The Collins Dictionary has officially announced their ten-word yearly shortlist for word of 2021, as well as declaring that NFT — though technically understood to be an reducing for nonfungible token — has been awarded their word of the year, surpassing the likes of crypto, metaverse and hybrid working, among others.
The blog post spoke frankly well-nigh the prospect of a digital revolution through a “convergence of money and the internet” which seeks to rencontre and evolve traditional mediums of payment into the 21st century.
Collins Dictionary defines an NFT as “a unique digital certificate, registered in a blockchain, that is used to record ownership of an windfall such as an artwork or a collectible”, and it was remoter noted in their blog post that NFT’s signify:
“A permafrost of digital data that records who a piece of digital work belongs to… what’s really captured the public’s imagination virtually NFTs is the use of this technology to sell art.”
BREAKING NEWS The Collins Word of the Year is… NFT.
— Collins Dictionary (@CollinsDict) November 24, 2021
The institution cited infamous NFT versifier Beeple as a prominent freelancer to the space, and unsurprisingly denoted his landmark magnum-opus, Everydays: The First 5000 Days , a piece auctioned for a market-high of $69 million in March this year, the third-highest physical or digital art sale in history.
The NFT market has witnessed parabolic growth over the past twelve months, enticing a tidal wave of celebrities, influencers and Web 3 fanatics to engage with the space. Collections such as CryptoPunks, Bored Ape Yacht Club and Cool Cats have captured the essence of the Twitter-native profile picture project (pfp) space.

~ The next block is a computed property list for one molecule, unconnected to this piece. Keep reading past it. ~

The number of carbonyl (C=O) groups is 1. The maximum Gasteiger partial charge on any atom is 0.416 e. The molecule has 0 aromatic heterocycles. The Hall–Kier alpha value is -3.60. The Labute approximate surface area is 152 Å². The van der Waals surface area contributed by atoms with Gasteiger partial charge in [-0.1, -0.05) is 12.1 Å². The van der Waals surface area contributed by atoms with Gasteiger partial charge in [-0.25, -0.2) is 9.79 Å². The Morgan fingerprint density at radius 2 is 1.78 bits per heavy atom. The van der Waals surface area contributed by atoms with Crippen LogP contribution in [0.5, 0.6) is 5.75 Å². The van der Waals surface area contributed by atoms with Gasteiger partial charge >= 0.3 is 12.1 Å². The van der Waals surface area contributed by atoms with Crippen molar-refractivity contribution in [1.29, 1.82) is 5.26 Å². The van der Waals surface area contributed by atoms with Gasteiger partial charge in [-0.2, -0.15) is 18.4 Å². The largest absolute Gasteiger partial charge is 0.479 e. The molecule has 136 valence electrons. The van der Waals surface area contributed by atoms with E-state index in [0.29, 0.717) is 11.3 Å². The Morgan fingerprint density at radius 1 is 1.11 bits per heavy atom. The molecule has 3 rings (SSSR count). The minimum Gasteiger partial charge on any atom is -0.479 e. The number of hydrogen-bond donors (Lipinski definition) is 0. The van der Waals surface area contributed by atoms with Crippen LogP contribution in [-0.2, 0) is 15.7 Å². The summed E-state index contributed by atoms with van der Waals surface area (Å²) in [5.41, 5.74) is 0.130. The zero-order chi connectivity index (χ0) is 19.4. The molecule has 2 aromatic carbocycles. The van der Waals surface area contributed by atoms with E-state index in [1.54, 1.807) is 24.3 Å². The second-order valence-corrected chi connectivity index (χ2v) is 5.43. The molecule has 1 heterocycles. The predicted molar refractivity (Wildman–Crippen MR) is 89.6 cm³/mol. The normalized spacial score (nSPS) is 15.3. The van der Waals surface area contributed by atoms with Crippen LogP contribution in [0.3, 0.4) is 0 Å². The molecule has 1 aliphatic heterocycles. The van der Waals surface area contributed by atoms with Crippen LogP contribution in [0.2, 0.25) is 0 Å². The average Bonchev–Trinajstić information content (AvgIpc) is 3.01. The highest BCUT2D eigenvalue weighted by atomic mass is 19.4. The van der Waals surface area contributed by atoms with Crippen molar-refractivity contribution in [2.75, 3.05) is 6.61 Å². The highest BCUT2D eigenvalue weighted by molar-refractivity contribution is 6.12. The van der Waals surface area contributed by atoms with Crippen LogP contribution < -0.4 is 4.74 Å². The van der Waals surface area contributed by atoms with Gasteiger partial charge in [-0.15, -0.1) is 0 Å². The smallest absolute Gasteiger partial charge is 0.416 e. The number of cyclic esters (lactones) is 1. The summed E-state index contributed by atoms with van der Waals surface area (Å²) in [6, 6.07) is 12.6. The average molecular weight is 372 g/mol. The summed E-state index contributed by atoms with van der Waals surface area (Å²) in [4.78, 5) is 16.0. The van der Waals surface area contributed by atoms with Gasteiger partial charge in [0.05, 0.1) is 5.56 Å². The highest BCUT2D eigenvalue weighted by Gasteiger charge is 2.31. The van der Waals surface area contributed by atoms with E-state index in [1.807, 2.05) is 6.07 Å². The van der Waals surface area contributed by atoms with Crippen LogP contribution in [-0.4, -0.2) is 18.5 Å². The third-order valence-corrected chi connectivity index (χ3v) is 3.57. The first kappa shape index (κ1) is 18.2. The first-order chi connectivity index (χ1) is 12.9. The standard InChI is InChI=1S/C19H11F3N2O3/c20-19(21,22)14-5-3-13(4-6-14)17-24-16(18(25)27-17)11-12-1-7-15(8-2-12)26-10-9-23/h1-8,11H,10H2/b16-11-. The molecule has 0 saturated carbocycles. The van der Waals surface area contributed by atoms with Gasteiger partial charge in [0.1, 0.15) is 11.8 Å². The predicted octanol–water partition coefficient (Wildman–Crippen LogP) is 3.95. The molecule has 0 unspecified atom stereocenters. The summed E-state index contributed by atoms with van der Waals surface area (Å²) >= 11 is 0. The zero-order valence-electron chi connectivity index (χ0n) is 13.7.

Furthermore, the emergence of NFT auctions by traditional vendition houses like Christie’s and Sotheby’s are providing a global pedal stool to momentum adoption, a theme which was shared by the Co-founder and senior operating officer of CoinGecko, Bobby Ong, in a recent conversation with Cointelegraph.
Combined total sales for collectible and art NFTs surpassed $7.4 billion as of Q4 2021. For comparison, art and collectable sales recorded $17.8 million and $55.5 million respectively at the start of this year, figures which seems incomprehensible in today’s flourishing market.
For greater context into the NFT inclusion, fellow UK establishment Oxford Dictionary recently awarded their prestigious word of the year to Vax, a symbol of the significant impact Covid-19, and subsequent vaccination programmes, have had on the world over the past two years.
The Oxford Dictionary first debuted cryptocurrency terminology in their online edition in August 2013 with the introduction of Bitcoin. The word cryptocurrency followed suit just under a year later, while increasingly recently Satoshi joined the sectional list of linguistic arbitration.